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Posted: September 11, 2012

Productivity tips from a night owl

You can catch the worm at midnight, too

Derek Murphy

The early bird catches the worm.

I hate that phrase.

I find it irritating because of the origin behind it, the idea that to succeed, you must wake up and get to work early. I’m going to have to disagree with this concept.

I’m a night owl. I have little desire to be up at 6 a.m., unless I absolutely must. I’ve tried many times in my career to be like the rest of the working population by being a morning person and one of the first to work. That concept got old real fast.

I’ve learned that I’m most productive anywhere from 10 a.m. till midnight, sometimes even later. Truthfully, I used to feel in the minority about this viewpoint.

After all, many respected business leaders abide by the idea that success comes right after the sun rises.

What about those who consider themselves night owls? Are we left to starve while the birds eat all the worms?

Luckily, the answer is no.

The productivity of night owls and early birds (otherwise known as people) was conducted and the results were published in the journal, Science. The research stated that while all of the participants slept about seven hours a night, the early risers woke up about four hours earlier in the day than the night owls.

The results showcased that both groups seem to perform similarly on the tasks during the day, but after about 10 hours, the early birds showed lower levels of activity relating to attention when compared with night owls. Apparently these early birds felt tired and didn’t react as quickly. The researchers claimed that early birds might actually need more sleep than the night owls.

The conclusion? Those who have an inner night owl clock aren’t less efficient and may actually be more productive throughout the day.

Sounds about right to me. Now I do understand some people hold positions where it makes sense for them to be in the office first thing in the morning. For jobs that don’t require an early morning presence, I’m very much in the mindset that people can and should work when they feel most productive.

If you’re a fellow night owl, make sure you maintain high energy levels. Here are some productivity tips to keep your energy levels up no matter what time it is. 

• Make sure you are meeting your own performance expectations. When people see you working hard and meeting your expectations, they are more likely to use you as a role model. Your team members look to you to set the pace and provide a role model for hard work and quality.

• Make sure you have a clear-cut, long-range goal for yourself. Then establish what you will need to do and what attitudes you will need to have in order to achieve it.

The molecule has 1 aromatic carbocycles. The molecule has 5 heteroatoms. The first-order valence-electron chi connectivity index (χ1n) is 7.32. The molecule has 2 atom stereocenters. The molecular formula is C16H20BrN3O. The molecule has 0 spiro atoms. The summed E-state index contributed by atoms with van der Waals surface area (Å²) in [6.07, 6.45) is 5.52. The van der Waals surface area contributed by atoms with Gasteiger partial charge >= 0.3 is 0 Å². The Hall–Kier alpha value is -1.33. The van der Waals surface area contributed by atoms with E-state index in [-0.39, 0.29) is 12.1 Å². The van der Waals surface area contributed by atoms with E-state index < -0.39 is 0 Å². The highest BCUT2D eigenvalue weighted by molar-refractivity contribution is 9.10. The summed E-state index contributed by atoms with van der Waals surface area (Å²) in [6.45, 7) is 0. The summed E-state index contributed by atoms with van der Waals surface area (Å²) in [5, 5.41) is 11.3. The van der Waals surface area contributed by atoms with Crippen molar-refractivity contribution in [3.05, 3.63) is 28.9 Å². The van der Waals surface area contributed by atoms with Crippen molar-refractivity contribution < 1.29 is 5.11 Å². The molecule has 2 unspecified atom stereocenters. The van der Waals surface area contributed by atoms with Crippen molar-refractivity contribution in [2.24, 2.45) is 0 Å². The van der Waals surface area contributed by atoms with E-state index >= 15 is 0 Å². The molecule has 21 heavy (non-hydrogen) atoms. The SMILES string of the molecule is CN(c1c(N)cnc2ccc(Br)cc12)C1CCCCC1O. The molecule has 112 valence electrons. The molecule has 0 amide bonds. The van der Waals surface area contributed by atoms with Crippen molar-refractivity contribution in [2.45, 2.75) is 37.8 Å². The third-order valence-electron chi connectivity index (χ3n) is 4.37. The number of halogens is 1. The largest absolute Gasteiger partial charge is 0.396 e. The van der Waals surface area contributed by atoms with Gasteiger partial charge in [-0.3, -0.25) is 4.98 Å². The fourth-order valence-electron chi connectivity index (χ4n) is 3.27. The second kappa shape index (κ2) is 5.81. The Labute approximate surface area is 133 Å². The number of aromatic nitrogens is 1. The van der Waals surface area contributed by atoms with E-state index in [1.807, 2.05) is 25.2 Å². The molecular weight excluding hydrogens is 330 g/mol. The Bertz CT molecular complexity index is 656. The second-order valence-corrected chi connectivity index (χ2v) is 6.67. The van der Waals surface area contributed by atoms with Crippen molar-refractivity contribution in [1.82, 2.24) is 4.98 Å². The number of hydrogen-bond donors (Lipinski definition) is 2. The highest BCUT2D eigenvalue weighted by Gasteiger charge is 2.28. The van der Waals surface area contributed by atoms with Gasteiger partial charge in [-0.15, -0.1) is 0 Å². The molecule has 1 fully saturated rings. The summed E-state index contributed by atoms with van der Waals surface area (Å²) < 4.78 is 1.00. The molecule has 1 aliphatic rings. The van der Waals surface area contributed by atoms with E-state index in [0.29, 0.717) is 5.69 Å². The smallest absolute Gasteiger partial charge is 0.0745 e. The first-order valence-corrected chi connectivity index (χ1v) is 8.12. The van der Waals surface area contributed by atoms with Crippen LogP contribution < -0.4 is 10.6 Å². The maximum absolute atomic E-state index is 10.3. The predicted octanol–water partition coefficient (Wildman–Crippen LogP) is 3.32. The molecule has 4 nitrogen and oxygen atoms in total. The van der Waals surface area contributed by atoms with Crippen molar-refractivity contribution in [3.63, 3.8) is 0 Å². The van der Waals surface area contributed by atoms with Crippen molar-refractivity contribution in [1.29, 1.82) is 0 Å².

• Put your action step for your development goals on your daily "to do" list and make it the number-one priority. Do one thing every day, even if it is a small step, to move toward your goals.

• Typically, your greatest successes will come from leveraging your strengths. Broaden and improve your strengths by finding new ways to use these skills and by pursuing assignments that stretch your skills even farther.

Energy is actually contagious and it can inspire people to get them moving toward achieving their goals, which may actually help them catch that worm. Or something.


Derek Murphy is CEO of TBC, a global assessment company with over 4 decades of experience, specializing in 360s and survey customization. Our hosting platform, TruScore®, allows you to manage all of your talent management assessments in one central location. Request a demo to discover why some of the most recognized brands in the Fortune 1000 chose TBC.

Enjoy this article? Sign up to get ColoradoBiz Exclusives. The opinions expressed in this article are solely that of the author and do not represent ColoradoBiz magazine. Comments on articles will be removed if they include personal attacks.

Readers Respond

Great article. I, too, am a Night Owl. Another study showed that Night Owls are actually MORE productive than Morning Larks. We also are more adaptable. Those who are Night Owls are utilizing a strategy that is recent evolution (since the advent of lights at night) rather than being tied to the Sun (which would be quite hot...) So....I've put it to my advantage. I don't see people before 11 AM, but I CAN see clients after work and even on weekends (so long as it is Saturday AFTERNOON, not morning....). I still work 10 hour days (or more) but have those days scheduled during my "awake times." By John Heckers, MA, CPC, BCPC on 2012 09 11
I agree that each individual should find their most productive hours, but I think our culture makes this a little challenging. I'm a morning person but if I were not, my business still needs to respond to client needs during normal working hours so becoming a night owl isn't really an option. I can't imagine it would go over well to advise my clients that I'm happy to be responsive to their needs, but it'll have to be after 10AM. Good thoughts though for people who can captain their ship more independently! By Sandy on 2012 09 11
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